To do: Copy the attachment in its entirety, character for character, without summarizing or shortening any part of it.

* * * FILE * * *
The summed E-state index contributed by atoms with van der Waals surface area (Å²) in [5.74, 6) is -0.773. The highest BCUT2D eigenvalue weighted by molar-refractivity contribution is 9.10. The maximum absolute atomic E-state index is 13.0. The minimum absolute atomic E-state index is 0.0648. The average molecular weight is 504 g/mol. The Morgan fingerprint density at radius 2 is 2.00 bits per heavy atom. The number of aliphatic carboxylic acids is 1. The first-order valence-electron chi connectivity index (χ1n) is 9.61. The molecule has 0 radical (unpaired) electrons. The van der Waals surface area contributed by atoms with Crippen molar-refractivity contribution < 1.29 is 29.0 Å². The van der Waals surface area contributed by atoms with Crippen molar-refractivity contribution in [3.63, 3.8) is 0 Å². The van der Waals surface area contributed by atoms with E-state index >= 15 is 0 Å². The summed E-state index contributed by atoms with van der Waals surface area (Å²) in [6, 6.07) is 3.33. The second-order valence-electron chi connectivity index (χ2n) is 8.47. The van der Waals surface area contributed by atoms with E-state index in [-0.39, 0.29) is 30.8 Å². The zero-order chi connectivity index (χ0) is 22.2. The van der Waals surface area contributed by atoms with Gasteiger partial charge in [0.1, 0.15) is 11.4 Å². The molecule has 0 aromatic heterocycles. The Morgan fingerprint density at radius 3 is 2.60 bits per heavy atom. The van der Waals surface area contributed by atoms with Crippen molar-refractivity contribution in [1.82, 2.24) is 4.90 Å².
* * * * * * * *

The summed E-state index contributed by atoms with van der Waals surface area (Å²) in [5.74, 6) is -0.773. The highest BCUT2D eigenvalue weighted by molar-refractivity contribution is 9.10. The maximum absolute atomic E-state index is 13.0. The minimum absolute atomic E-state index is 0.0648. The average molecular weight is 504 g/mol. The Morgan fingerprint density at radius 2 is 2.00 bits per heavy atom. The number of aliphatic carboxylic acids is 1. The first-order valence-electron chi connectivity index (χ1n) is 9.61. The molecule has 0 radical (unpaired) electrons. The van der Waals surface area contributed by atoms with Crippen molar-refractivity contribution < 1.29 is 29.0 Å². The van der Waals surface area contributed by atoms with Crippen molar-refractivity contribution in [3.63, 3.8) is 0 Å². The van der Waals surface area contributed by atoms with E-state index >= 15 is 0 Å². The summed E-state index contributed by atoms with van der Waals surface area (Å²) in [6, 6.07) is 3.33. The second-order valence-electron chi connectivity index (χ2n) is 8.47. The van der Waals surface area contributed by atoms with E-state index in [-0.39, 0.29) is 30.8 Å². The zero-order chi connectivity index (χ0) is 22.2. The van der Waals surface area contributed by atoms with Gasteiger partial charge in [0.1, 0.15) is 11.4 Å². The molecule has 0 aromatic heterocycles. The Morgan fingerprint density at radius 3 is 2.60 bits per heavy atom. The van der Waals surface area contributed by atoms with Crippen molar-refractivity contribution in [1.82, 2.24) is 4.90 Å².